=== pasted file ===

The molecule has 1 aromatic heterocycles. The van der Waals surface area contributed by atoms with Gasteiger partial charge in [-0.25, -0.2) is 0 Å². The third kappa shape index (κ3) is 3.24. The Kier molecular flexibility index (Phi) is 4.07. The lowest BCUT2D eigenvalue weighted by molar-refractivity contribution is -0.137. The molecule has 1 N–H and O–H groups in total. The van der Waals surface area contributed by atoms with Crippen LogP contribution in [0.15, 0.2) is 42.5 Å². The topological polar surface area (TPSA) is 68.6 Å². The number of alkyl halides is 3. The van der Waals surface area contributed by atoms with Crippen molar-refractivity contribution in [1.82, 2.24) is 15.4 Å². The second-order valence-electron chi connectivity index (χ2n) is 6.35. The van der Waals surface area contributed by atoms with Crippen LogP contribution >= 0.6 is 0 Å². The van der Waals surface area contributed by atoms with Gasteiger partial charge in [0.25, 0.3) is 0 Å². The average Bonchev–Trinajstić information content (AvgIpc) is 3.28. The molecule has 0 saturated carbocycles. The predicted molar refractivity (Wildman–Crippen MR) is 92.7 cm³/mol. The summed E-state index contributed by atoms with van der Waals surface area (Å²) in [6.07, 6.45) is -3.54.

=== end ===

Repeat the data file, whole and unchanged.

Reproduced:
The molecule has 1 aromatic heterocycles. The van der Waals surface area contributed by atoms with Gasteiger partial charge in [-0.25, -0.2) is 0 Å². The third kappa shape index (κ3) is 3.24. The Kier molecular flexibility index (Phi) is 4.07. The lowest BCUT2D eigenvalue weighted by molar-refractivity contribution is -0.137. The molecule has 1 N–H and O–H groups in total. The van der Waals surface area contributed by atoms with Crippen LogP contribution in [0.15, 0.2) is 42.5 Å². The topological polar surface area (TPSA) is 68.6 Å². The number of alkyl halides is 3. The van der Waals surface area contributed by atoms with Crippen molar-refractivity contribution in [1.82, 2.24) is 15.4 Å². The second-order valence-electron chi connectivity index (χ2n) is 6.35. The van der Waals surface area contributed by atoms with Crippen LogP contribution >= 0.6 is 0 Å². The van der Waals surface area contributed by atoms with Gasteiger partial charge in [0.25, 0.3) is 0 Å². The average Bonchev–Trinajstić information content (AvgIpc) is 3.28. The molecule has 0 saturated carbocycles. The predicted molar refractivity (Wildman–Crippen MR) is 92.7 cm³/mol. The summed E-state index contributed by atoms with van der Waals surface area (Å²) in [6.07, 6.45) is -3.54.